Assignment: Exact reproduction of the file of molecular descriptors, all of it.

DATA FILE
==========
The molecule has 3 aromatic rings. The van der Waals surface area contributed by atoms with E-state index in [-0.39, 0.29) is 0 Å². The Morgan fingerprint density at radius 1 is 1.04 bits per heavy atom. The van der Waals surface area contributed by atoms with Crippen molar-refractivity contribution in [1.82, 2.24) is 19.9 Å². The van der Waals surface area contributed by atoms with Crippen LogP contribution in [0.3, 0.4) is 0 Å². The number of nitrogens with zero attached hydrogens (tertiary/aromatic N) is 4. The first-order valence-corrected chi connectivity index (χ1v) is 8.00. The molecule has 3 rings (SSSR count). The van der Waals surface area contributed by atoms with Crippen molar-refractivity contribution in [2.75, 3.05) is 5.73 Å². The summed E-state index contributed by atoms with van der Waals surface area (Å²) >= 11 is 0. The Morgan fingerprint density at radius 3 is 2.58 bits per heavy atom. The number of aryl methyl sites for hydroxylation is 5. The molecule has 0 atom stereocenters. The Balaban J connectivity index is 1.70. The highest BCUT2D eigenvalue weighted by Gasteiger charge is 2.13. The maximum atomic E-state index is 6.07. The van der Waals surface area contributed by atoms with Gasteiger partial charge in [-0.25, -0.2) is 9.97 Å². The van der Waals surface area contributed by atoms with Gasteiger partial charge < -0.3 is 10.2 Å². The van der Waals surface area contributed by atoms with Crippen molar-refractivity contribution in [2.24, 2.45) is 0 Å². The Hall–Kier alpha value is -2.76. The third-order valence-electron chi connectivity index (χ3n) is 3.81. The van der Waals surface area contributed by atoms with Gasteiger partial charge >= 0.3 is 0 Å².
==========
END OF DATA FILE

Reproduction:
The molecule has 3 aromatic rings. The van der Waals surface area contributed by atoms with E-state index in [-0.39, 0.29) is 0 Å². The Morgan fingerprint density at radius 1 is 1.04 bits per heavy atom. The van der Waals surface area contributed by atoms with Crippen molar-refractivity contribution in [1.82, 2.24) is 19.9 Å². The van der Waals surface area contributed by atoms with Crippen LogP contribution in [0.3, 0.4) is 0 Å². The number of nitrogens with zero attached hydrogens (tertiary/aromatic N) is 4. The first-order valence-corrected chi connectivity index (χ1v) is 8.00. The molecule has 3 rings (SSSR count). The van der Waals surface area contributed by atoms with Crippen molar-refractivity contribution in [2.75, 3.05) is 5.73 Å². The summed E-state index contributed by atoms with van der Waals surface area (Å²) >= 11 is 0. The Morgan fingerprint density at radius 3 is 2.58 bits per heavy atom. The number of aryl methyl sites for hydroxylation is 5. The molecule has 0 atom stereocenters. The Balaban J connectivity index is 1.70. The highest BCUT2D eigenvalue weighted by Gasteiger charge is 2.13. The maximum atomic E-state index is 6.07. The van der Waals surface area contributed by atoms with Gasteiger partial charge in [-0.25, -0.2) is 9.97 Å². The van der Waals surface area contributed by atoms with Gasteiger partial charge < -0.3 is 10.2 Å². The van der Waals surface area contributed by atoms with Crippen molar-refractivity contribution in [2.24, 2.45) is 0 Å². The Hall–Kier alpha value is -2.76. The third-order valence-electron chi connectivity index (χ3n) is 3.81. The van der Waals surface area contributed by atoms with Gasteiger partial charge >= 0.3 is 0 Å².